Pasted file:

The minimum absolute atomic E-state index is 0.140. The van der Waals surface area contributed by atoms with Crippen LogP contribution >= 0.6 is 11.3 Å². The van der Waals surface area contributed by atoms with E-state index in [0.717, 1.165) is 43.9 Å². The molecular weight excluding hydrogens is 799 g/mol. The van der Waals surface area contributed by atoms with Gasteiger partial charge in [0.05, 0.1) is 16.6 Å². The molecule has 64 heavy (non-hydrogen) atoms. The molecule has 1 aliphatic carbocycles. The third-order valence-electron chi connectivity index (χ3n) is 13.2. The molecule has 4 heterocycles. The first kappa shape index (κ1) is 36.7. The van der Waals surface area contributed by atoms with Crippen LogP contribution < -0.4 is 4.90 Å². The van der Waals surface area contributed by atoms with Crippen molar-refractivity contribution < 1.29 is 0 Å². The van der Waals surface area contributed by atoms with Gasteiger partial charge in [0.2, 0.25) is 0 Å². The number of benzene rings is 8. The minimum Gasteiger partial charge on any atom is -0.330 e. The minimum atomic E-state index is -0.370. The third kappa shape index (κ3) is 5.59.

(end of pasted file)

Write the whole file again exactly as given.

The minimum absolute atomic E-state index is 0.140. The van der Waals surface area contributed by atoms with Crippen LogP contribution >= 0.6 is 11.3 Å². The van der Waals surface area contributed by atoms with E-state index in [0.717, 1.165) is 43.9 Å². The molecular weight excluding hydrogens is 799 g/mol. The van der Waals surface area contributed by atoms with Gasteiger partial charge in [0.05, 0.1) is 16.6 Å². The molecule has 64 heavy (non-hydrogen) atoms. The molecule has 1 aliphatic carbocycles. The third-order valence-electron chi connectivity index (χ3n) is 13.2. The molecule has 4 heterocycles. The first kappa shape index (κ1) is 36.7. The van der Waals surface area contributed by atoms with Crippen LogP contribution < -0.4 is 4.90 Å². The van der Waals surface area contributed by atoms with Crippen molar-refractivity contribution < 1.29 is 0 Å². The van der Waals surface area contributed by atoms with Gasteiger partial charge in [0.2, 0.25) is 0 Å². The number of benzene rings is 8. The minimum Gasteiger partial charge on any atom is -0.330 e. The minimum atomic E-state index is -0.370. The third kappa shape index (κ3) is 5.59.